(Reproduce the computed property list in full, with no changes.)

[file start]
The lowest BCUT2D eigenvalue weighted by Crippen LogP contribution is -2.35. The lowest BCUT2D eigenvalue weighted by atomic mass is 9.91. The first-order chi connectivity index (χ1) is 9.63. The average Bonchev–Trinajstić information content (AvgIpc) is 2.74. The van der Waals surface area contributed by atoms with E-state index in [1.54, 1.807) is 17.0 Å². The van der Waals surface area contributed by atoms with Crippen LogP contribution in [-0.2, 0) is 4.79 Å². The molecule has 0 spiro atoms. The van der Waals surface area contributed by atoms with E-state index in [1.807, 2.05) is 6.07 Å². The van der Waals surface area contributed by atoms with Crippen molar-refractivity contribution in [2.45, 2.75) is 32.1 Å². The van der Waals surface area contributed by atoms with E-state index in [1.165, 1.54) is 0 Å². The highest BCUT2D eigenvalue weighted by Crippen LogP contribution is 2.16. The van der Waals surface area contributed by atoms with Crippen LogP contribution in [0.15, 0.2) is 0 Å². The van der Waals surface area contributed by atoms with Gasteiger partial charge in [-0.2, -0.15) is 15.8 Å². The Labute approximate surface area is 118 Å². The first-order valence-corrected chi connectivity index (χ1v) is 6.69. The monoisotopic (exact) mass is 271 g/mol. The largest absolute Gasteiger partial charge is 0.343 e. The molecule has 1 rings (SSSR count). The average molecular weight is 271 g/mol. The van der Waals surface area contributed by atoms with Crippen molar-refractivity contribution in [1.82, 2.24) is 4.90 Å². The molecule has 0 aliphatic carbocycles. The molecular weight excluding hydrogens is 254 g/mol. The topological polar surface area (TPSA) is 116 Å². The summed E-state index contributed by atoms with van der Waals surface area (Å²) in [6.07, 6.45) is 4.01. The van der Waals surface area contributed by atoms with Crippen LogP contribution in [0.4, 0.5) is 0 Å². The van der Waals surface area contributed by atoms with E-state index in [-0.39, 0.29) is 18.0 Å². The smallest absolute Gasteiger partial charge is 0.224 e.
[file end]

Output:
The lowest BCUT2D eigenvalue weighted by Crippen LogP contribution is -2.35. The lowest BCUT2D eigenvalue weighted by atomic mass is 9.91. The first-order chi connectivity index (χ1) is 9.63. The average Bonchev–Trinajstić information content (AvgIpc) is 2.74. The van der Waals surface area contributed by atoms with E-state index in [1.54, 1.807) is 17.0 Å². The van der Waals surface area contributed by atoms with Crippen LogP contribution in [-0.2, 0) is 4.79 Å². The molecule has 0 spiro atoms. The van der Waals surface area contributed by atoms with E-state index in [1.807, 2.05) is 6.07 Å². The van der Waals surface area contributed by atoms with Crippen molar-refractivity contribution in [2.45, 2.75) is 32.1 Å². The van der Waals surface area contributed by atoms with E-state index in [1.165, 1.54) is 0 Å². The highest BCUT2D eigenvalue weighted by Crippen LogP contribution is 2.16. The van der Waals surface area contributed by atoms with Crippen LogP contribution in [0.15, 0.2) is 0 Å². The van der Waals surface area contributed by atoms with Gasteiger partial charge in [-0.2, -0.15) is 15.8 Å². The Labute approximate surface area is 118 Å². The first-order valence-corrected chi connectivity index (χ1v) is 6.69. The monoisotopic (exact) mass is 271 g/mol. The largest absolute Gasteiger partial charge is 0.343 e. The molecule has 1 rings (SSSR count). The average molecular weight is 271 g/mol. The van der Waals surface area contributed by atoms with Crippen molar-refractivity contribution in [1.82, 2.24) is 4.90 Å². The molecule has 0 aliphatic carbocycles. The molecular weight excluding hydrogens is 254 g/mol. The topological polar surface area (TPSA) is 116 Å². The summed E-state index contributed by atoms with van der Waals surface area (Å²) in [6.07, 6.45) is 4.01. The van der Waals surface area contributed by atoms with Crippen LogP contribution in [0.4, 0.5) is 0 Å². The van der Waals surface area contributed by atoms with E-state index in [-0.39, 0.29) is 18.0 Å². The smallest absolute Gasteiger partial charge is 0.224 e.